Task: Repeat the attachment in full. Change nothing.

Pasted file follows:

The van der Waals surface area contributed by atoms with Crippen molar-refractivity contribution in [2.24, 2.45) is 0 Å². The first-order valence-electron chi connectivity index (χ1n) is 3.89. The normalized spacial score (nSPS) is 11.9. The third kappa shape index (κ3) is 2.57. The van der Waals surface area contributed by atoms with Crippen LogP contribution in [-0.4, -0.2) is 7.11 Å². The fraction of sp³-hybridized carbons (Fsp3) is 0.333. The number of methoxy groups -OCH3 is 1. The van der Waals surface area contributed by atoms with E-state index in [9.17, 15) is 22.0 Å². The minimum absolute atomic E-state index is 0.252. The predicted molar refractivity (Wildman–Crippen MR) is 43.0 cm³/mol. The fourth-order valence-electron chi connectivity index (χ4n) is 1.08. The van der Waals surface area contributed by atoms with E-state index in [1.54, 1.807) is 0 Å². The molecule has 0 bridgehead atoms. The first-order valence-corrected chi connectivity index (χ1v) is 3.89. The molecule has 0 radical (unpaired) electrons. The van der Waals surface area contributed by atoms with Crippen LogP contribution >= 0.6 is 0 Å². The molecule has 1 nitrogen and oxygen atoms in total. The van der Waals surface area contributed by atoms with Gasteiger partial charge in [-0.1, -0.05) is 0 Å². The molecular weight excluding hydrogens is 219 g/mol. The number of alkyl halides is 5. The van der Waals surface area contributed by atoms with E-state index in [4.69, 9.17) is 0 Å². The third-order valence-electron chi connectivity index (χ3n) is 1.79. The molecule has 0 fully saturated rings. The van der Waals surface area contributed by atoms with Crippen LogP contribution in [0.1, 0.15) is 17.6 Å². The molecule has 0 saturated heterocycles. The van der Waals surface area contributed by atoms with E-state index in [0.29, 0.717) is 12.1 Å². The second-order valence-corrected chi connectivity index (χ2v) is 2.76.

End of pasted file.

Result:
The van der Waals surface area contributed by atoms with Crippen molar-refractivity contribution in [2.24, 2.45) is 0 Å². The first-order valence-electron chi connectivity index (χ1n) is 3.89. The normalized spacial score (nSPS) is 11.9. The third kappa shape index (κ3) is 2.57. The van der Waals surface area contributed by atoms with Crippen LogP contribution in [-0.4, -0.2) is 7.11 Å². The fraction of sp³-hybridized carbons (Fsp3) is 0.333. The number of methoxy groups -OCH3 is 1. The van der Waals surface area contributed by atoms with E-state index in [9.17, 15) is 22.0 Å². The minimum absolute atomic E-state index is 0.252. The predicted molar refractivity (Wildman–Crippen MR) is 43.0 cm³/mol. The fourth-order valence-electron chi connectivity index (χ4n) is 1.08. The van der Waals surface area contributed by atoms with E-state index in [1.54, 1.807) is 0 Å². The molecule has 0 bridgehead atoms. The first-order valence-corrected chi connectivity index (χ1v) is 3.89. The molecule has 0 radical (unpaired) electrons. The van der Waals surface area contributed by atoms with Crippen LogP contribution >= 0.6 is 0 Å². The molecule has 1 nitrogen and oxygen atoms in total. The van der Waals surface area contributed by atoms with Gasteiger partial charge in [-0.1, -0.05) is 0 Å². The molecular weight excluding hydrogens is 219 g/mol. The number of alkyl halides is 5. The van der Waals surface area contributed by atoms with E-state index in [4.69, 9.17) is 0 Å². The third-order valence-electron chi connectivity index (χ3n) is 1.79. The molecule has 0 fully saturated rings. The van der Waals surface area contributed by atoms with Crippen LogP contribution in [0.1, 0.15) is 17.6 Å². The molecule has 0 saturated heterocycles. The van der Waals surface area contributed by atoms with E-state index in [0.29, 0.717) is 12.1 Å². The second-order valence-corrected chi connectivity index (χ2v) is 2.76.